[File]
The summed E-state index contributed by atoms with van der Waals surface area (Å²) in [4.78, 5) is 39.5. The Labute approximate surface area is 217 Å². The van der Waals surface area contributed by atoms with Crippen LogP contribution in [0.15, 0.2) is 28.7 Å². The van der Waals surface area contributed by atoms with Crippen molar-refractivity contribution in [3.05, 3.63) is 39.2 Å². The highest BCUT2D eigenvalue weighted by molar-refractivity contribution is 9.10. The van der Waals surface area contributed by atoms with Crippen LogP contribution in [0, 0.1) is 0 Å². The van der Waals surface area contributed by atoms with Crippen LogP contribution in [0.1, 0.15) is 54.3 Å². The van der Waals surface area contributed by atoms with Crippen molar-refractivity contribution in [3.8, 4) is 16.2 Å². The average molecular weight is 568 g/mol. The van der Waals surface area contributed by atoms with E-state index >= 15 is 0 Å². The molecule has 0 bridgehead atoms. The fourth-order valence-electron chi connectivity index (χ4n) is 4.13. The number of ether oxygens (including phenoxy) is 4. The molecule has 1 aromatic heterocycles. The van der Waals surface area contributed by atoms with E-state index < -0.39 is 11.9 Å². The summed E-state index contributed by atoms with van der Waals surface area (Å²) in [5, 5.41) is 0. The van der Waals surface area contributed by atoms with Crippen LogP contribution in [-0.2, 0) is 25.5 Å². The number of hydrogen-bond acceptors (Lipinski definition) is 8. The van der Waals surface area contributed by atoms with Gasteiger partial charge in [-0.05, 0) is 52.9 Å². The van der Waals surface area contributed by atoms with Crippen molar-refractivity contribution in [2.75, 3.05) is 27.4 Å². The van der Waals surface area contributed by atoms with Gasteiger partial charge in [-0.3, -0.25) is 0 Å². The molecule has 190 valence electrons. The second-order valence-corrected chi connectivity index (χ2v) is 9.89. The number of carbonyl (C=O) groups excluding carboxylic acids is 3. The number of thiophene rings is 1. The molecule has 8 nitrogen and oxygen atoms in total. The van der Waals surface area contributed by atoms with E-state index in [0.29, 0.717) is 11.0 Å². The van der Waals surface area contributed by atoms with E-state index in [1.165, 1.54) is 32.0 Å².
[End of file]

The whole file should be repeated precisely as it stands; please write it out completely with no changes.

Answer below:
The summed E-state index contributed by atoms with van der Waals surface area (Å²) in [4.78, 5) is 39.5. The Labute approximate surface area is 217 Å². The van der Waals surface area contributed by atoms with Crippen LogP contribution in [0.15, 0.2) is 28.7 Å². The van der Waals surface area contributed by atoms with Crippen molar-refractivity contribution in [3.05, 3.63) is 39.2 Å². The highest BCUT2D eigenvalue weighted by molar-refractivity contribution is 9.10. The van der Waals surface area contributed by atoms with Crippen LogP contribution in [0, 0.1) is 0 Å². The van der Waals surface area contributed by atoms with Crippen LogP contribution in [0.1, 0.15) is 54.3 Å². The van der Waals surface area contributed by atoms with Crippen molar-refractivity contribution in [3.8, 4) is 16.2 Å². The average molecular weight is 568 g/mol. The van der Waals surface area contributed by atoms with E-state index >= 15 is 0 Å². The molecule has 0 bridgehead atoms. The fourth-order valence-electron chi connectivity index (χ4n) is 4.13. The number of ether oxygens (including phenoxy) is 4. The molecule has 1 aromatic heterocycles. The van der Waals surface area contributed by atoms with E-state index < -0.39 is 11.9 Å². The summed E-state index contributed by atoms with van der Waals surface area (Å²) in [5, 5.41) is 0. The van der Waals surface area contributed by atoms with Crippen LogP contribution in [-0.2, 0) is 25.5 Å². The number of hydrogen-bond acceptors (Lipinski definition) is 8. The van der Waals surface area contributed by atoms with Gasteiger partial charge in [-0.05, 0) is 52.9 Å². The van der Waals surface area contributed by atoms with Crippen molar-refractivity contribution in [2.75, 3.05) is 27.4 Å². The van der Waals surface area contributed by atoms with Gasteiger partial charge in [-0.3, -0.25) is 0 Å². The molecule has 190 valence electrons. The second-order valence-corrected chi connectivity index (χ2v) is 9.89. The number of carbonyl (C=O) groups excluding carboxylic acids is 3. The number of thiophene rings is 1. The molecule has 8 nitrogen and oxygen atoms in total. The van der Waals surface area contributed by atoms with E-state index in [0.29, 0.717) is 11.0 Å². The van der Waals surface area contributed by atoms with E-state index in [1.165, 1.54) is 32.0 Å².